View Full Version : Education In Canada, You Can Do Worse Than "F"

08-17-2009, 08:13 AM
You can get an "FD!'


VANCOUVER There are two new scarlet letters in academia.

Simon Fraser University in Burnaby, B.C., recently introduced a grade called FD to deal with cheaters.

The letters stand for failure with academic dishonesty.

Rob Gordon, the university's director of criminology, said the FD grade was introduced to catch cheaters who use the Internet and was part of a larger package of reforms "relating to student misconduct issues and honesty."

"It is a penalty that can only be imposed by department heads, not by individual professors," Gordon, acting chairman of the university's senate committee on academic integrity, said Thursday.

"It would be used in egregious cases of academic dishonesty."

Gordon said while most cheating in the past involved copying essays, it has now evolved into students cheating by using online essay-writing companies as well as high-tech and sometimes low-tech devices during exams.

The new grade, introduced in May, has been considered but not yet given out, Gordon said.

The FD would remain on a student's transcripts during their time at SFU and for two years after graduation, which could affect the possibility of postgraduate studies or even getting a job if a potential employer asks to see transcripts.

Severity of the offence and incidences of previous cheating would both be considered before handing out an FD.

"If a student thinks they have been unfairly dealt with, they have the opportunity to appeal (to the ombudsman)," said Gordon. "I thought we would have a lot of push-back from students but (student response) has been overwhelmingly favourable."

Gordon said in one extreme case a few years ago, a student had their degree rescinded after it was learned they plagiarized their thesis almost entirely from six sources. But he said that, overall, cheating seems to be on the decline.

The University of Alberta hands cheaters an F8 or F9 grade, which can be reduced after three years to an F.

08-17-2009, 08:51 AM
texas instruments needs to make a graphing calculator with a camera on it LMAO

08-17-2009, 10:40 AM
"FD" stands for "F**King Dumbass"

Saul Good
08-17-2009, 07:46 PM
In the US, true failure is now represented with the letter O.

08-18-2009, 02:55 AM
In the US, true failure is now represented with the letter O.:LOL:

08-18-2009, 03:08 AM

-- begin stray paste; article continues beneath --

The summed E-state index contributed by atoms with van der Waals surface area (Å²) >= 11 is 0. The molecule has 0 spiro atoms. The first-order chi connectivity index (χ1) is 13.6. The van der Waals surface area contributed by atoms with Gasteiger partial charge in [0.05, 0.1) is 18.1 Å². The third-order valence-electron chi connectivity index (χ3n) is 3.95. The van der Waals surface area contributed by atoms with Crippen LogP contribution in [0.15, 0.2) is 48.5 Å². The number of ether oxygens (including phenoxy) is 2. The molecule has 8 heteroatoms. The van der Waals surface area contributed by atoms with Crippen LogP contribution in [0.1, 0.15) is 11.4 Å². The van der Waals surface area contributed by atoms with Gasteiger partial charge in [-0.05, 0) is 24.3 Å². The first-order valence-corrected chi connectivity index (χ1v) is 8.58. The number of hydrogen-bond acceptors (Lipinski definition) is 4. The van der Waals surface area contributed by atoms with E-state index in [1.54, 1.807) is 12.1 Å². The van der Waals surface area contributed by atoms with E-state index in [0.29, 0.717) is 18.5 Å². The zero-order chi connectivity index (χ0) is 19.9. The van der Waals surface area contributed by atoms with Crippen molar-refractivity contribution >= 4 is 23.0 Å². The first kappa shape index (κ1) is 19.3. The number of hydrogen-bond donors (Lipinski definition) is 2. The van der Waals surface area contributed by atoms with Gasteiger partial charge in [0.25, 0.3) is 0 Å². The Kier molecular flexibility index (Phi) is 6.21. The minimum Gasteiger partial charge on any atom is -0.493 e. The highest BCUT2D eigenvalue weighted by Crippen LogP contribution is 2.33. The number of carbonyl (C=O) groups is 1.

Ward Churchill:

"Research misconduct investigation

Main article: Ward Churchill academic misconduct investigation

The controversy attracted increased attention to Churchill's research, which had already been criticized by legal scholar John LaVelle and historian Guenter Lewy.[37][43][44] Additional critics came forward, including sociologist Thomas Brown, who had been preparing an article on Churchill's work, and historians R.G. Robertson and Russell Thornton, who claimed that Churchill had misrepresented their work.[45][46] In 2005, University of Colorado at Boulder administrators ordered an investigation into seven allegations of research misconduct.[30]

On May 16, 2006 the University released the findings of its Investigative Committee, which agreed unanimously that Churchill had engaged in "serious research misconduct", including falsification, fabrication and plagiarism. The committee was divided on the appropriate level of sanctions.[2] The Standing Committee on Research Misconduct accepted the findings of the Investigative Committee that Churchill had "committed serious, repeated, and deliberate research misconduct", but also disagreed on what sanctions should be imposed.[47] Churchill's appeal against his proposed dismissal was considered by a panel of the University's Privilege and Tenure Committee, which found that two of the seven findings of misconduct did not constitute dismissible offences. Three members recommended that the penalty should be demotion and one year's suspension without pay, while two favored dismissal.[3][48]

On July 24, 2007, the University regents voted seven to two to uphold all seven of the findings of research misconduct, overruling the recommendation of Privilege and Tenure panel that two of them be dismissed. They then fired Churchill by a vote of eight to one.[3][48]

On the following day, Churchill filed a lawsuit in state court claiming that the firing was retribution for expressing politically unpopular views.[49] On April 1, 2009, a Colorado jury found that Churchill had been wrongly fired, but awarded only $1 in damages.[6] As one of the jurors said later in a press interview, "it wasn't a slap in his face or anything like that when we didn't give him any money. It's just that [Churchill's attorney] David Lane kept saying this wasn't about the money, and in the end, we took his word for that."[50] At the verdict, Churchill's counsel asked Chief Judge Larry J. Naves of Denver District Court to order reinstatement in light of the verdict.

On July 7, 2009, Judge Naves found that the defendants were entitled to quasi-judicial immunity as a matter of law, vacated the jury verdict and determined that the University does not owe Churchill any financial compensation.[8][51] Naves also denied Churchill's request for reinstatement at CU. Lane has already said he will appeal both decisions."


FD, Ward.